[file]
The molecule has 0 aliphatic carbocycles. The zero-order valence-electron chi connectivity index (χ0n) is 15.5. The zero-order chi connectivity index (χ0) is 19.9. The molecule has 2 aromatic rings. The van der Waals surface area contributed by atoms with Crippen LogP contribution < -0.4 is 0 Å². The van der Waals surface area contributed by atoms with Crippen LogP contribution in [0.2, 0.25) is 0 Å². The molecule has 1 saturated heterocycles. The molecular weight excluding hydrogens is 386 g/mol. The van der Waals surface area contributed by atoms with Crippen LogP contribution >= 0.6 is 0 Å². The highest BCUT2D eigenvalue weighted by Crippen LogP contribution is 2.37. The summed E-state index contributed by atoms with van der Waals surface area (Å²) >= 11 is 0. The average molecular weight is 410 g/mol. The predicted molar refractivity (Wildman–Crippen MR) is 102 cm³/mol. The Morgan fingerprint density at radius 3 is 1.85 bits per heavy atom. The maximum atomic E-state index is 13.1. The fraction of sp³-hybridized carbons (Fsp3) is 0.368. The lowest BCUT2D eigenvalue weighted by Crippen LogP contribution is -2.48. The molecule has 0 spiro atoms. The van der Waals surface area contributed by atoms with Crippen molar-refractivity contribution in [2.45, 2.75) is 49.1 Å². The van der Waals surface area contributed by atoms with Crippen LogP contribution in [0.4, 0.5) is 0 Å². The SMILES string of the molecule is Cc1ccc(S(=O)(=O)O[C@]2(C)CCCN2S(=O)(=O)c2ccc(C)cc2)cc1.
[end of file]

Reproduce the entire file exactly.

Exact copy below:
The molecule has 0 aliphatic carbocycles. The zero-order valence-electron chi connectivity index (χ0n) is 15.5. The zero-order chi connectivity index (χ0) is 19.9. The molecule has 2 aromatic rings. The van der Waals surface area contributed by atoms with Crippen LogP contribution < -0.4 is 0 Å². The van der Waals surface area contributed by atoms with Crippen LogP contribution in [0.2, 0.25) is 0 Å². The molecule has 1 saturated heterocycles. The molecular weight excluding hydrogens is 386 g/mol. The van der Waals surface area contributed by atoms with Crippen LogP contribution >= 0.6 is 0 Å². The highest BCUT2D eigenvalue weighted by Crippen LogP contribution is 2.37. The summed E-state index contributed by atoms with van der Waals surface area (Å²) >= 11 is 0. The average molecular weight is 410 g/mol. The predicted molar refractivity (Wildman–Crippen MR) is 102 cm³/mol. The Morgan fingerprint density at radius 3 is 1.85 bits per heavy atom. The maximum atomic E-state index is 13.1. The fraction of sp³-hybridized carbons (Fsp3) is 0.368. The lowest BCUT2D eigenvalue weighted by Crippen LogP contribution is -2.48. The molecule has 0 spiro atoms. The van der Waals surface area contributed by atoms with Crippen molar-refractivity contribution in [2.45, 2.75) is 49.1 Å². The van der Waals surface area contributed by atoms with Crippen LogP contribution in [0.4, 0.5) is 0 Å². The SMILES string of the molecule is Cc1ccc(S(=O)(=O)O[C@]2(C)CCCN2S(=O)(=O)c2ccc(C)cc2)cc1.